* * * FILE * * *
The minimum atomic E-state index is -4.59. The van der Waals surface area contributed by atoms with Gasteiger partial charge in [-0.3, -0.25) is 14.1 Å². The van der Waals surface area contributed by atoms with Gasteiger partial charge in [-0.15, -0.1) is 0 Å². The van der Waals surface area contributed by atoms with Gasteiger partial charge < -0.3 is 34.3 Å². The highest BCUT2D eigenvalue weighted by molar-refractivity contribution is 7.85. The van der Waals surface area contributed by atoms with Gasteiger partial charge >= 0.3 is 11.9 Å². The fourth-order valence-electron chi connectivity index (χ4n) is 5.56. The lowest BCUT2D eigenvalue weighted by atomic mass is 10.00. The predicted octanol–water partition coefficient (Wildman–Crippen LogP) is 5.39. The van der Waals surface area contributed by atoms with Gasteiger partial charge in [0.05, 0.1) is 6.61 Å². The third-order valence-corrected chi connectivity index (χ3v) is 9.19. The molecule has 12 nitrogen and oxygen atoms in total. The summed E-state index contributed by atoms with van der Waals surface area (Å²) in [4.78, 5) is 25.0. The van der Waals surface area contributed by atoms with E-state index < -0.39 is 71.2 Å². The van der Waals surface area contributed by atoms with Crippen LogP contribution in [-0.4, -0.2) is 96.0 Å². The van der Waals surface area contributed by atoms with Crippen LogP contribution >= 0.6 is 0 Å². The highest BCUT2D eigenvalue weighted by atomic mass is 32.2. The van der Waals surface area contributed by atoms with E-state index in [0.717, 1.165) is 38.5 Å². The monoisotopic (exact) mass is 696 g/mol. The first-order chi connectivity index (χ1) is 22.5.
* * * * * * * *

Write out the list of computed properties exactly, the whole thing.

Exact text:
The minimum atomic E-state index is -4.59. The van der Waals surface area contributed by atoms with Gasteiger partial charge in [-0.3, -0.25) is 14.1 Å². The van der Waals surface area contributed by atoms with Gasteiger partial charge in [-0.15, -0.1) is 0 Å². The van der Waals surface area contributed by atoms with Gasteiger partial charge < -0.3 is 34.3 Å². The highest BCUT2D eigenvalue weighted by molar-refractivity contribution is 7.85. The van der Waals surface area contributed by atoms with Gasteiger partial charge >= 0.3 is 11.9 Å². The fourth-order valence-electron chi connectivity index (χ4n) is 5.56. The lowest BCUT2D eigenvalue weighted by atomic mass is 10.00. The predicted octanol–water partition coefficient (Wildman–Crippen LogP) is 5.39. The van der Waals surface area contributed by atoms with Gasteiger partial charge in [0.05, 0.1) is 6.61 Å². The third-order valence-corrected chi connectivity index (χ3v) is 9.19. The molecule has 12 nitrogen and oxygen atoms in total. The summed E-state index contributed by atoms with van der Waals surface area (Å²) in [4.78, 5) is 25.0. The van der Waals surface area contributed by atoms with E-state index < -0.39 is 71.2 Å². The van der Waals surface area contributed by atoms with Crippen LogP contribution in [-0.4, -0.2) is 96.0 Å². The van der Waals surface area contributed by atoms with Crippen LogP contribution >= 0.6 is 0 Å². The highest BCUT2D eigenvalue weighted by atomic mass is 32.2. The van der Waals surface area contributed by atoms with E-state index in [0.717, 1.165) is 38.5 Å². The monoisotopic (exact) mass is 696 g/mol. The first-order chi connectivity index (χ1) is 22.5.